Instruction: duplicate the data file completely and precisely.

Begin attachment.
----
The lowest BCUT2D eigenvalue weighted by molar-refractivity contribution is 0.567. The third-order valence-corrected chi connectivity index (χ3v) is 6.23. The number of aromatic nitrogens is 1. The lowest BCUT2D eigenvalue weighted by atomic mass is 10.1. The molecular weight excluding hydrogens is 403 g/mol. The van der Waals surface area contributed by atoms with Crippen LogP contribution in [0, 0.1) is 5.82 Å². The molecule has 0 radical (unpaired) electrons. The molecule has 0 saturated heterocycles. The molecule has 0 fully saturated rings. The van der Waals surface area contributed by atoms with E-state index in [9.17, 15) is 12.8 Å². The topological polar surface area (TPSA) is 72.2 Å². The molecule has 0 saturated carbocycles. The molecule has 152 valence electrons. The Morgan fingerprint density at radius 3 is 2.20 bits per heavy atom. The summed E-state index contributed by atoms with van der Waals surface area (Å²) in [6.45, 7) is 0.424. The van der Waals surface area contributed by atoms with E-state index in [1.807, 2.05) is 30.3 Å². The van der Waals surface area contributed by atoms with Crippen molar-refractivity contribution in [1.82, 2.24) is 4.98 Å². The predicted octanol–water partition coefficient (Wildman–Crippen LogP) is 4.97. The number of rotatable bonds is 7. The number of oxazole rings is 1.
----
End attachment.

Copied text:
The lowest BCUT2D eigenvalue weighted by molar-refractivity contribution is 0.567. The third-order valence-corrected chi connectivity index (χ3v) is 6.23. The number of aromatic nitrogens is 1. The lowest BCUT2D eigenvalue weighted by atomic mass is 10.1. The molecular weight excluding hydrogens is 403 g/mol. The van der Waals surface area contributed by atoms with Crippen LogP contribution in [0, 0.1) is 5.82 Å². The molecule has 0 radical (unpaired) electrons. The molecule has 0 saturated heterocycles. The molecule has 0 fully saturated rings. The van der Waals surface area contributed by atoms with E-state index in [9.17, 15) is 12.8 Å². The topological polar surface area (TPSA) is 72.2 Å². The molecule has 0 saturated carbocycles. The molecule has 152 valence electrons. The Morgan fingerprint density at radius 3 is 2.20 bits per heavy atom. The summed E-state index contributed by atoms with van der Waals surface area (Å²) in [6.45, 7) is 0.424. The van der Waals surface area contributed by atoms with E-state index in [1.807, 2.05) is 30.3 Å². The van der Waals surface area contributed by atoms with Crippen molar-refractivity contribution in [1.82, 2.24) is 4.98 Å². The predicted octanol–water partition coefficient (Wildman–Crippen LogP) is 4.97. The number of rotatable bonds is 7. The number of oxazole rings is 1.